Barbell maintenance is something a lot of people tend to overlook. After spending money on a good barbell, the last thing you want is for them to rust. Whether you are in a commercial gym, strength & conditioning facility, a personal training studio or a CrossFit box, bars are definitely one of the most abused pieces of kit. We are here to help you maximise the performance of your bar and make sure it serves you for as long as possible.

Why is Barbell Maintenance Important?

To prolong the life of your barbell it is important that you regularly clean it. Regular maintenance allows the bar to continue to perform at its optimum for longer.

How regularly this has to occur depends on the climate it is kept in and how regularly the barbells are used. For example, a busy gym in a hot climate may have to carry out preventative maintenance more frequently. This will also depend on the quantity of barbells. It may not be realistic cleaning all the bars in one go, so cycling them may be a good idea. For example, half the bars one week, and the rest a couple of weeks later.

Rust is the main issue we want to combat. People sweat and steel rusts; combine the two and you end up with a rusty bar. Most manufacturers will attempt to overcome this by coating the bar with black oxide, chrome or zinc, however, you still need to maintain your bar.

Following the next steps will allow you to maintain your barbells in the condition you received them in. Or as close to this as possible! This includes an efficient spin, decent knurling and the shine!

What Do you Need to Maintain Your Barbell?

  1. Stiff nylon bristle brush
  2. WD-40
  3. 3 in 1 oil
  4. Some sort of rag to use with the oil

Top 3 Tips to Keep Your Olympic Barbell Rust Free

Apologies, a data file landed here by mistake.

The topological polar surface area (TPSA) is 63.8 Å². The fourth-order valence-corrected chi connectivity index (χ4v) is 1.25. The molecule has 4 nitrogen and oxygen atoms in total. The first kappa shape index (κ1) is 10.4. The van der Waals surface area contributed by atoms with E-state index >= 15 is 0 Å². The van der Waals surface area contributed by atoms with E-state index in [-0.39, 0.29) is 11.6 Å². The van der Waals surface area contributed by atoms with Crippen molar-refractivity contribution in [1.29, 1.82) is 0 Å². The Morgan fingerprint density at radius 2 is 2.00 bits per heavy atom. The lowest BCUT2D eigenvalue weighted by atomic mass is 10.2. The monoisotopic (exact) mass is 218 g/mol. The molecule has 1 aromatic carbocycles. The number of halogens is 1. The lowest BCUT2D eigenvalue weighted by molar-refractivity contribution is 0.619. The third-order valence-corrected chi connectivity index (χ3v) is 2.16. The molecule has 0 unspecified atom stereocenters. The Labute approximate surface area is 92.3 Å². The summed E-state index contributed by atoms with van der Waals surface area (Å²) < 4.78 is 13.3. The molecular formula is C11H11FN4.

1. Clean The Chalk Out of the Knurling

Ideally cleaning the chalk out of the knurling would be done on a daily basis or after every use. To do this use a stiff nylon bristle brush to go along the knurling of the bar until the chalk is gone.

This is an important but very easy procedure to do. The reason it is important is that you use chalk for absorbing the moisture on your hands. Therefore, when left on the bar, the chalk is absorbing any humidity and holding it on the steel, which means: rust.

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2. Wipe Down Your Weight Lifting Bar

Wiping down your barbell is a simple way to maintain bar. How often you need to do this will vary depending on use and the facility. For example, a commercial setting were a bar is being used more regularly and individuals aren't cleaning it after use, doing this once a week would be ideal. In smaller gyms or home facilities, twice a month should be fine.

This part of the procedure should be performed after the brushing of the bar. Use a light coat of WD-40 or 3-in-1 oil. WD-40 works because it is a water displacer and dries pretty quick. Spray it onto a rag, wipe down the whole bar and leave overnight, then wipe it down again.

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3. Check the Sleeve of the Barbell

Most bars have oil impregnated bearings or bushings, therefore you do not need to oil them. Some bars now have small oil holes in the sleeves, allowing you to drop oil (not WD-40) into them, this allows the sleeves to spin freely. Doing this once or twice a month, is ideal. Wipe away any excess that may have leaked from the sleeve.

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Barbell Storage

How you store your barbells is also an important factor to consider in maintaining your barbell.

Firstly, strip your bar. Bars are designed to withstand weight during your lifts, but not permanently. Your bar will bend if you leave the plates on longer than necessary. Plus, it is just rude. Stripping your bars will protect the bar but it will also make the next user a lot happier than if they had to strip the bar before use.

Barbells can be stored horizontally on the rack (unloaded of course), on a wall frame in a horizontal position, or in a bar stand. Some people lean their bars up against a corner, but this isn't ideal.

If you go for the vertical option, make sure you rotate the end that is at the bottom, some people suggest that the oil can leak out of the sleeves. If you are oiling your bars properly though, this should not be an issue.

Something else to consider is that you make sure the material the bars are stored on is also non-abrasive, such as nylon, rubber or plastic so it doesn't damage the bar or its knurling.  Origin Weight Bar Holder-6

As you can see it isn’t very hard or time-consuming to maintain your barbells. It is an easy way to protect your investment so they last for years and years.